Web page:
May 26 2009
Companies and organizations have a real hard time understanding why the traditional message doesn’t seem to work in online social environments. Yet, if you think about the way we as human beings relate to one another it really shouldn’t be that much of a mystery.
The above social profile chart highlights just the tip of the human interest iceberg. It demonstrates a multifaceted level of online interests and representations. If you consider that people parse themselves into communities using these and other interlocked personality attributes, it becomes easier to understand what motivates any given individual. We identify ourselves online in several ways, including:
That’s why you see so many subject matter specific forms of social media. From community groups and blogs to loosely knit Twitter “echo chambers” and subject-matter specific social networks, there’s interest/lifestyle, geography specific topics discussed everywhere. Any given individual can participate in a wide variety of these media, cross-pollinating across diverse mesh-like groups of communities. The human conversation is a rich, complex one that varies from person to person.
The failure for traditional communicators occurs when they try to deliver an unsolicited simple message in this diverse conversation. In essence, an organization probably plays a very small role in this picture. Yet most organizations fail to realize that. Instead they try to insert themselves into the dialogue as the center point of the conversation.
By providing one dimensional approaches — i.e. traditional messaging — organizations fail to compel most people to participate. In essence, they are like the bull in the China shop, and because the message is so controlled and obvious no one wants to engage.
Smart social media empowers conversations beyond the message. It embraces human nature and the strange mesh-like conversations that occur between us and our collective interests. That’s why a strong social media effort understands there’s more to the stakeholder than a simple purchase interest. Instead of talking “inner tubes” a bicycle tire company may facilitate or participate in a larger conversation about rigorous outdoor exercising, including bicycle rides.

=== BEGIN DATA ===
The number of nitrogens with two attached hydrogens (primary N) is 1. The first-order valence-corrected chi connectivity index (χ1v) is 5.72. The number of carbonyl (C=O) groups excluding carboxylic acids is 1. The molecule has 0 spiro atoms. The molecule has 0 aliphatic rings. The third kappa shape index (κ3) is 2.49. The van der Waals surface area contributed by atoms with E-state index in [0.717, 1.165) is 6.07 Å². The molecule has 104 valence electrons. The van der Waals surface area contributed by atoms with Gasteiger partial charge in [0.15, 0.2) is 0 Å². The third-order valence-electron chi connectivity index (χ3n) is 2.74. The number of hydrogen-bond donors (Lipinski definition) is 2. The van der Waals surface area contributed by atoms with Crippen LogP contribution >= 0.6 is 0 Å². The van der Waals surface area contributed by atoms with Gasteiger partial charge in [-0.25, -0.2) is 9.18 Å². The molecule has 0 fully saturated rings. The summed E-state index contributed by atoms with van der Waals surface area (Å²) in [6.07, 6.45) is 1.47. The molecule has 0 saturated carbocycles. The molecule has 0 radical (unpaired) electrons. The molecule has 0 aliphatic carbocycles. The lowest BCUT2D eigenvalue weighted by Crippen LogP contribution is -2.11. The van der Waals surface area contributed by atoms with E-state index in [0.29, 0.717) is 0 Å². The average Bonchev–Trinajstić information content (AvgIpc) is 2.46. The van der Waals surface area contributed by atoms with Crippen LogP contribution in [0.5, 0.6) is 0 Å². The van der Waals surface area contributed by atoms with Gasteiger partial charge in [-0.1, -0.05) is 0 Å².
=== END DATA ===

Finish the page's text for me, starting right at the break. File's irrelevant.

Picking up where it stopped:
When an organization successfully participates they engage beyond just a linear hit with a stakeholder within an interest group. Instead, they compel that stakeholder to engage and talk, usually in a public social media environment. If favorable, this creates more momentum within and beyond that person’s vertical topic area, touching several of the individual’s social network interest areas.
Consider how if I became a successfully engaged stakeholder my conversation could impact several interest areas across my social network. In fact, using the above “clean energy” example, you can see many areas could be touched as denoted by shades of green. It’s not as simple as just touching my social cause friends. In fact, the only area where it could be met with lukewarm results would be the larger communications network I participate in.
Command and control messaging just doesn’t work as well in social worlds. What does work is an engaging approach towards developing relationships and fostering community action. That requires a more sophisticated approach that starts with talking with people, and the need to listen and understand their motivations.
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